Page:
However, it is desirable to optimize the conserver's efficacy during a wide range of patient activities, including rest and sleep states. Thus, it is desirable that the conserver can accommodate a wide variety of breath conditions. The conserver's sensitivity, or the magnitude of the threshold inhalation vacuum pressure (typically sensed through a nasal cannula), is typically the key parameter that is used to trigger a bolus delivery. In order to reduce false triggers (bolus delivery when no breath has occurred), breath detection, which is accomplished by measuring inhalation vacuum pressure, is typically set to a threshold level that corresponds to normal daytime breathing and activity patterns, referred to hereafter as low sensitivity operation.
Many conserver designs include a pressure transducer and an electronic transducer interface. One such transducer and electronic interface are described in U.S. Pat. No. 6,810,877, entitled HIGH SENSITIVITY PRESSURE SWITCH, herein incorporated by reference in its entirety. In the '877 patent, the transducer is subjected to requirements that correspond to daytime activities and a physical configuration where the transducer is close to the patient. Thus, the choice of transducer allows for a circuit gain of less than 10,000. As such, the techniques described in the '877 patent yield good performance for the low sensitivity regime.
However, this level of performance may not be sensitive enough to reliably detect breathing for rest or sleep conditions. If the trigger pressure is too high (sensitivity too low), the conserver does not recognize a breath until a significant portion of it has already been inspired, thereby reducing the efficacy of the delivered bolus.
Moreover, in some conserver applications the transducer may be exposed to pressures many orders of magnitude greater than the measured inspiratory pressure range. A wider range transducer may be desirable in these cases in order to avoid pressure-induced damage to the transducer. In this case, the transducer signal's gain can be greater than 50,000.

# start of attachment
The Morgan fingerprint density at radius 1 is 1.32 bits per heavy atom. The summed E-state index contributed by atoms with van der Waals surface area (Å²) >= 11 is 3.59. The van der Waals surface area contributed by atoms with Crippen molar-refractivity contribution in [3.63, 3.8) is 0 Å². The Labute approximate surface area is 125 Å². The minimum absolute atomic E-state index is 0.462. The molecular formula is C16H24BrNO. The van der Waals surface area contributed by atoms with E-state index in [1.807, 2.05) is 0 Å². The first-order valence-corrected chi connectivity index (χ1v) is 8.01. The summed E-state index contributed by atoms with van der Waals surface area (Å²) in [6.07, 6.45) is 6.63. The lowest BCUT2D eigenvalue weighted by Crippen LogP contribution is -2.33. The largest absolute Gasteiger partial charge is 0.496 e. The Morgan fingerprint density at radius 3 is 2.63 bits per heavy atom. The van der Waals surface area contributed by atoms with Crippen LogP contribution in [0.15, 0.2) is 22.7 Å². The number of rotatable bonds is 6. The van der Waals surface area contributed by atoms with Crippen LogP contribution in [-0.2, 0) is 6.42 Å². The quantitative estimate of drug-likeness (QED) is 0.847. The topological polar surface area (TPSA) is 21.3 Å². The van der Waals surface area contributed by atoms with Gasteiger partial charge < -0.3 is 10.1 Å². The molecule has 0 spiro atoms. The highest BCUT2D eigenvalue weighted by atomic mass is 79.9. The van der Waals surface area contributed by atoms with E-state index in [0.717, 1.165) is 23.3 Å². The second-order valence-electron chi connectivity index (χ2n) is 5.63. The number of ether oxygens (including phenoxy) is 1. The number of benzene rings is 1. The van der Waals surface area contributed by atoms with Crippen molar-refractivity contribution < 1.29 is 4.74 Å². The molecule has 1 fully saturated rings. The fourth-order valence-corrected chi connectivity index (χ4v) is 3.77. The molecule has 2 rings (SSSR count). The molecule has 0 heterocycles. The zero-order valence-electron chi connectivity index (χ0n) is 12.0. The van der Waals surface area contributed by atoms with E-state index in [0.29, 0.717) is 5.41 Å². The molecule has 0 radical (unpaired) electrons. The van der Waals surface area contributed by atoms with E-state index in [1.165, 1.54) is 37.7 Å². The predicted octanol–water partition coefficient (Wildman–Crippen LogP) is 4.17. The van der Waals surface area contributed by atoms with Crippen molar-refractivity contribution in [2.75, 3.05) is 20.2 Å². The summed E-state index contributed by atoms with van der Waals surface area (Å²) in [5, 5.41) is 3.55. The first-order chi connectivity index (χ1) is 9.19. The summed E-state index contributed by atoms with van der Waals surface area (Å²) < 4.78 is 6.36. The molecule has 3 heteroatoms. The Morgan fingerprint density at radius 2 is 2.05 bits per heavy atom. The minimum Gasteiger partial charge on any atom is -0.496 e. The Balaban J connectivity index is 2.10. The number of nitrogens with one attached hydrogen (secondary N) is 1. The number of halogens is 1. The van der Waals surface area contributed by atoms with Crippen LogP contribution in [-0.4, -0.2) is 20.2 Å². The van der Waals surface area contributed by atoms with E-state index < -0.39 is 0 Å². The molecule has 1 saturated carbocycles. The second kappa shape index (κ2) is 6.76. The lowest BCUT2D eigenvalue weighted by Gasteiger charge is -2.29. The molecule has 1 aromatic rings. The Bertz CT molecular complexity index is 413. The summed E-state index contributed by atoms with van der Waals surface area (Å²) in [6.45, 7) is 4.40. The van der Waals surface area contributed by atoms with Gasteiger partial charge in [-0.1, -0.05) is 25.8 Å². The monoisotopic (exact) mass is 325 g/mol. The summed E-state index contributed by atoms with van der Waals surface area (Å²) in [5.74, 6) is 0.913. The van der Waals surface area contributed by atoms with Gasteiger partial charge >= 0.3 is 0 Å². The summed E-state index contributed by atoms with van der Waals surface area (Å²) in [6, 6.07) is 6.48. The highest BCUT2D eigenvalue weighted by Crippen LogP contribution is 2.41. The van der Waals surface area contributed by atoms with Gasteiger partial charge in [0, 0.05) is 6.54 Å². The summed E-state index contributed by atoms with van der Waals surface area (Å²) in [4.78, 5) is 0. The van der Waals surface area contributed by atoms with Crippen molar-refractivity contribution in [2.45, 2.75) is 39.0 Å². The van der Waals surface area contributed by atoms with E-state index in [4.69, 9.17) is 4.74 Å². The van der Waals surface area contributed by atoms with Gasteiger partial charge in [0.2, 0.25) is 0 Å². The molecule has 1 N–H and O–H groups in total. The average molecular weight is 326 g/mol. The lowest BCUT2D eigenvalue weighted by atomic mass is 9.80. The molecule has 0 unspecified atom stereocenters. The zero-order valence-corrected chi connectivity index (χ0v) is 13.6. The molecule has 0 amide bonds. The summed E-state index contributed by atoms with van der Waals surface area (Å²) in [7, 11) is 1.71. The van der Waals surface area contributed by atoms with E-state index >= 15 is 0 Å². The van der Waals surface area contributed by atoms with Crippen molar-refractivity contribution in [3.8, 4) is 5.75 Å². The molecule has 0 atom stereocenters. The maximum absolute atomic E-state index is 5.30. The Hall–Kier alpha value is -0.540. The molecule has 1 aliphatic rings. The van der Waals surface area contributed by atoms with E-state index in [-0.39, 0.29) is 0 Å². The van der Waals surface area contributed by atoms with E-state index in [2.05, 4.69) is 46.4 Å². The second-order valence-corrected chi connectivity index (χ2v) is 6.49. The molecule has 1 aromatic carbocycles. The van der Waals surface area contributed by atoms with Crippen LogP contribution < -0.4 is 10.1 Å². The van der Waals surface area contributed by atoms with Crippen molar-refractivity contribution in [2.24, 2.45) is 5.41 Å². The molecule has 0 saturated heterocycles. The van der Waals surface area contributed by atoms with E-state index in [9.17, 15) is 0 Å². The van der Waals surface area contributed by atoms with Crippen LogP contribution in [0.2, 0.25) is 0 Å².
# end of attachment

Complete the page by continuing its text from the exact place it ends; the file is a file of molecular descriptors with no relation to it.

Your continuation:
While the basic circuit in the '877 patent represents improvements in conserver or breath detection sensitivity, certain preferred embodiments of the present invention describe improvements to the circuit of the '877 patent that further extend its use to high gain transducer circuits and to higher sensitivity applications, such as nighttime operation.
In one aspect, the preferred embodiments of the present invention provide an improved breath pressure measurement device. The device comprises a pressure transducer for detecting inspiratory breath pressure, and an electronic interface to the transducer containing a delayed feedback component, wherein the delayed feedback component can be adjusted under user control. In one embodiment, the magnitude of the feedback component can be selected from predetermined amounts by a controller. In a further embodiment, the predetermined magnitudes are selected by the controller switching between combinations of attenuation networks. In yet another embodiment, the feedback component can be switched on and off in a continuous manner by a pulse width modulation signal supplied from a controller to a switching device. The duty cycle of the pulse width modulation signal can varied adaptively by the controller to achieve proper sensitivity over a wide range of patient activity levels and breathing patterns. Furthermore, the feedback component can be switched off entirely during times where negative feedback is not desired.